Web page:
Beauty is in the Eye of the Beholder

Business buyers will evaluate key attributes of the selling company. They will closely scrutinize the selling company’s industry dynamics, its financial performance, its client base, growth potential, management team, and the overall size of their investment. How these elements impact pricing will depend upon the type of buyer that you are dealing with.

There are no hard-and-fast rules about whether you’ll get a better price from a financial, industry, or strategic buyer. For clarity, Kaulkin Ginsberg defines strategic buyers as operating companies from another, typically related, industry that will acquire businesses to diversify its services and/or client base. Financial buyers, also known as buyout firms, typically acquire majority control of businesses with the goal of increasing shareholder value by making add-on acquisitions and reselling their stake at some point in the future. Industry buyers are companies that acquire other businesses from the same industry, typically for expansion purposes.

Regarding mergers and acquisitions (M&A) in the accounts receivable management (ARM) industry, a financial buyer may be prepared to pay a higher price for a company their view as a platform acquisition that will get them into a new industry. Remember, financial buyers, by definition, do not have an investment to leverage in that particular industry so they have to approach the acquisition on a stand-alone basis. An industry competitor, by contrast, may be only interested in one aspect of the selling company, such as its customer base. If so, the competitor will price the business according to that aspect’s value to him, ignoring the business’s overall worth.

Availability of financing may also play a critical role in determining the pricing of an acquisition. Pricing tends to be higher overall in markets where financing is readily available and interest rates are low, compared to markets where lenders are more conservative. Availability of financing is relatively more impactful upon financial buyers’ pricing capability, compared to that of industry or strategic buyers.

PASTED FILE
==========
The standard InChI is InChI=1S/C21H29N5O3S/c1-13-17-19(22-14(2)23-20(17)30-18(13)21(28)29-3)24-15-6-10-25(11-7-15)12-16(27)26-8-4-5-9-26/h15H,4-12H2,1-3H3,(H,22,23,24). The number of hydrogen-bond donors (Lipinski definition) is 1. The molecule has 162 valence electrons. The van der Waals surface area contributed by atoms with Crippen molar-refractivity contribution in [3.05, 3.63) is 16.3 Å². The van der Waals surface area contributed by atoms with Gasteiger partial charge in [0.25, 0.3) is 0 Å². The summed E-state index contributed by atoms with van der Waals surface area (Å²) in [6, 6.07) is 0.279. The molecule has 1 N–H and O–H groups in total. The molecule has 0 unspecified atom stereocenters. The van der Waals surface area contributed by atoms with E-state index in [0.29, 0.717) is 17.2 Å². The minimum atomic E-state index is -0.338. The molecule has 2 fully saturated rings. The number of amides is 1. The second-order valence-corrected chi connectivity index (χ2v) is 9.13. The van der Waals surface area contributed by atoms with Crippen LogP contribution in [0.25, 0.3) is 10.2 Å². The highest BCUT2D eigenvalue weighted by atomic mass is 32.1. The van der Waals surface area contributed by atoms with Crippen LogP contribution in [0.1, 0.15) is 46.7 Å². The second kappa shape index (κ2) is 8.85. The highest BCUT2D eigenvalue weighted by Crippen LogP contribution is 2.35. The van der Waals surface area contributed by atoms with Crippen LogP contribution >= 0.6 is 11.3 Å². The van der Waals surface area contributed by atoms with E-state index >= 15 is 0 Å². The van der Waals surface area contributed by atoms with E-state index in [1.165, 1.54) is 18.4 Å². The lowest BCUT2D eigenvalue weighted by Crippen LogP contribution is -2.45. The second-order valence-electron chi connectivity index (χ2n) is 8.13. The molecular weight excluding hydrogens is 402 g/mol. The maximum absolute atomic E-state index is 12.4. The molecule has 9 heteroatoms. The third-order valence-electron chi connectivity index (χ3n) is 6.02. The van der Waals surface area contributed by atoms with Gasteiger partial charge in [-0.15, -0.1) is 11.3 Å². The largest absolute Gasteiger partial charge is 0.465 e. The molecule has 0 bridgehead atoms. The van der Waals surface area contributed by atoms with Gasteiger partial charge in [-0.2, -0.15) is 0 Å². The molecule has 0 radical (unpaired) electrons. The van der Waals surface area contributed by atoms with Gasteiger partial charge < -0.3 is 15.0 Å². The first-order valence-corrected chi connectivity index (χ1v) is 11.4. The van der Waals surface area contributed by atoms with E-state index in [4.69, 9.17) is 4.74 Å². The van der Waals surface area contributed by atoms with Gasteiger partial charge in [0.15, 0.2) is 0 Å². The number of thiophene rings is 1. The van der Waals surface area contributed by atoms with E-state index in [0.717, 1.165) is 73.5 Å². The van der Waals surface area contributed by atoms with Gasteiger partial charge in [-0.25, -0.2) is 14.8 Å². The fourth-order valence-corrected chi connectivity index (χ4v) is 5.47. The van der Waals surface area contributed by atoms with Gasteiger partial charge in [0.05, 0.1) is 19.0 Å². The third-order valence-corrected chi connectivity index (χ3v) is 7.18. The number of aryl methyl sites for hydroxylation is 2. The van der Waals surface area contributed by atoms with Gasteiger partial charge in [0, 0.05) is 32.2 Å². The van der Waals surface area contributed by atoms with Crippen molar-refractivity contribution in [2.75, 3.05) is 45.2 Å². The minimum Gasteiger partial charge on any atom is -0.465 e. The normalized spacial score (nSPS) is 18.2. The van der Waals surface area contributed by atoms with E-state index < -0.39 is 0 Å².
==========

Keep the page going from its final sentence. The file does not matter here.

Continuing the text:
The role the owner will play with the company post-sale may also impact pricing. If the owner leaves the company upon its sale or after a short transition period, a buyer may be more inclined to cash him or her out. However, if the owner continues to run the business after it’s sold, he/she may have a chance to take a “second bite of the apple” if the company is later resold. Generally, the original owner sells his remaining interest when the buyer cashes out. This is most common among financial buyers; however, it also occurs among some industry and strategic buyers that are positioning for a sale of their own at some point down the road.

There are many factors that influence pricing during the transaction process. Fortunately, Kaulkin Ginsberg can help you navigate those choppy waters. We have worked with small, mid-sized, and large privately-owned companies, Fortune 500 corporations, and financial investment firms on their ARM M&A strategies for thirty years. Whether you’re seeking professional sell or buy side representation, a defensible valuation, or sound strategic advice, Kaulkin Ginsberg is uniquely qualified to assist you. For more information or to schedule a confidential discussion of your business goals, email us at

About Kaulkin Ginsberg Company
Since 1991, Kaulkin Ginsberg Company has provided critical strategic advice to the ARM industry. Our client-centric approach covers almost every stage of a company’s life cycle and enables us to maintain longstanding relationships as trusted advisors. We provide mergers and acquisition advisory, strategic consulting, and valuation services.

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